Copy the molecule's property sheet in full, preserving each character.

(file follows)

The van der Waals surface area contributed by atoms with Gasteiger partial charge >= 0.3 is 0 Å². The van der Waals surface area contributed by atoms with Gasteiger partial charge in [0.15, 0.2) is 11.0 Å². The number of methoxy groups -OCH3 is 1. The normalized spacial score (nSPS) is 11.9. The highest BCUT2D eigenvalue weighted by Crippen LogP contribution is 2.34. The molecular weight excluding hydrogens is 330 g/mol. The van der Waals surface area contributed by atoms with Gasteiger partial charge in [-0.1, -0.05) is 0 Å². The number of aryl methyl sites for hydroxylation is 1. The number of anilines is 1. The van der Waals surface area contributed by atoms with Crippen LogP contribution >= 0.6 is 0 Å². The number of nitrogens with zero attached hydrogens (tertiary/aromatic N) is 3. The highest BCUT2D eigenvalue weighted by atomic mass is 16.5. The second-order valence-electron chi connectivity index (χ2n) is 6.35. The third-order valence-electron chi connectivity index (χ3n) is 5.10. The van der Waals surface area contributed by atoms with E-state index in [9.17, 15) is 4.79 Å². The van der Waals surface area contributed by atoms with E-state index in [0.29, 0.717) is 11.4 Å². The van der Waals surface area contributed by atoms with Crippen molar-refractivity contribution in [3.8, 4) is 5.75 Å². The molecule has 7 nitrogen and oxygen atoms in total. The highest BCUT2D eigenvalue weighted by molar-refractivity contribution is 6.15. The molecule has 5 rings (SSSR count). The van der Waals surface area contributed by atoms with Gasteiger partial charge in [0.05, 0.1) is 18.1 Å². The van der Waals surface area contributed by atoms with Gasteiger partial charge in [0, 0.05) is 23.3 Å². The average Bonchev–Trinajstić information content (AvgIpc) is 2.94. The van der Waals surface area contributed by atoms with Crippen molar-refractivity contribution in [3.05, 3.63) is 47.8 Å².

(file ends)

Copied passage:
The van der Waals surface area contributed by atoms with Gasteiger partial charge >= 0.3 is 0 Å². The van der Waals surface area contributed by atoms with Gasteiger partial charge in [0.15, 0.2) is 11.0 Å². The number of methoxy groups -OCH3 is 1. The normalized spacial score (nSPS) is 11.9. The highest BCUT2D eigenvalue weighted by Crippen LogP contribution is 2.34. The molecular weight excluding hydrogens is 330 g/mol. The van der Waals surface area contributed by atoms with Gasteiger partial charge in [-0.1, -0.05) is 0 Å². The number of aryl methyl sites for hydroxylation is 1. The number of anilines is 1. The van der Waals surface area contributed by atoms with Crippen LogP contribution >= 0.6 is 0 Å². The number of nitrogens with zero attached hydrogens (tertiary/aromatic N) is 3. The highest BCUT2D eigenvalue weighted by atomic mass is 16.5. The second-order valence-electron chi connectivity index (χ2n) is 6.35. The third-order valence-electron chi connectivity index (χ3n) is 5.10. The van der Waals surface area contributed by atoms with E-state index in [9.17, 15) is 4.79 Å². The van der Waals surface area contributed by atoms with E-state index in [0.29, 0.717) is 11.4 Å². The van der Waals surface area contributed by atoms with Crippen molar-refractivity contribution in [3.8, 4) is 5.75 Å². The molecule has 7 nitrogen and oxygen atoms in total. The highest BCUT2D eigenvalue weighted by molar-refractivity contribution is 6.15. The molecule has 5 rings (SSSR count). The van der Waals surface area contributed by atoms with Gasteiger partial charge in [0.05, 0.1) is 18.1 Å². The van der Waals surface area contributed by atoms with Gasteiger partial charge in [0, 0.05) is 23.3 Å². The average Bonchev–Trinajstić information content (AvgIpc) is 2.94. The van der Waals surface area contributed by atoms with Crippen molar-refractivity contribution in [3.05, 3.63) is 47.8 Å².